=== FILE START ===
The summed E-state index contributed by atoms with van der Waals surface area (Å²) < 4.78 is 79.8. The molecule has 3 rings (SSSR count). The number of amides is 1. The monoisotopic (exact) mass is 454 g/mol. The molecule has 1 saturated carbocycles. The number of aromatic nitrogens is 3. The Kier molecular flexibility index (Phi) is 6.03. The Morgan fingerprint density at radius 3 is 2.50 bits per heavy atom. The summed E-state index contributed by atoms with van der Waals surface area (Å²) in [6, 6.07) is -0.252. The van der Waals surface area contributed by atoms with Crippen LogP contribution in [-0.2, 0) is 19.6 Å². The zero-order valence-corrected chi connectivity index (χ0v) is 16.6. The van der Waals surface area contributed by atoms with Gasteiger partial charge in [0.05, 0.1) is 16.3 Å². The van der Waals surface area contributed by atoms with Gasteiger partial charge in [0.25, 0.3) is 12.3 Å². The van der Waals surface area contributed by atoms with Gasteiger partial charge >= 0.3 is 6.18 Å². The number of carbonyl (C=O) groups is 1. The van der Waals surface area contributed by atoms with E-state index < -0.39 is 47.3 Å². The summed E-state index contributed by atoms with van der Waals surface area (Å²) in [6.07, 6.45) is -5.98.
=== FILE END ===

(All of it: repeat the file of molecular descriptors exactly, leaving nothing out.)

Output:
The summed E-state index contributed by atoms with van der Waals surface area (Å²) < 4.78 is 79.8. The molecule has 3 rings (SSSR count). The number of amides is 1. The monoisotopic (exact) mass is 454 g/mol. The molecule has 1 saturated carbocycles. The number of aromatic nitrogens is 3. The Kier molecular flexibility index (Phi) is 6.03. The Morgan fingerprint density at radius 3 is 2.50 bits per heavy atom. The summed E-state index contributed by atoms with van der Waals surface area (Å²) in [6, 6.07) is -0.252. The van der Waals surface area contributed by atoms with Crippen LogP contribution in [-0.2, 0) is 19.6 Å². The zero-order valence-corrected chi connectivity index (χ0v) is 16.6. The van der Waals surface area contributed by atoms with Gasteiger partial charge in [0.05, 0.1) is 16.3 Å². The van der Waals surface area contributed by atoms with Gasteiger partial charge in [0.25, 0.3) is 12.3 Å². The van der Waals surface area contributed by atoms with Gasteiger partial charge >= 0.3 is 6.18 Å². The number of carbonyl (C=O) groups is 1. The van der Waals surface area contributed by atoms with E-state index < -0.39 is 47.3 Å². The summed E-state index contributed by atoms with van der Waals surface area (Å²) in [6.07, 6.45) is -5.98.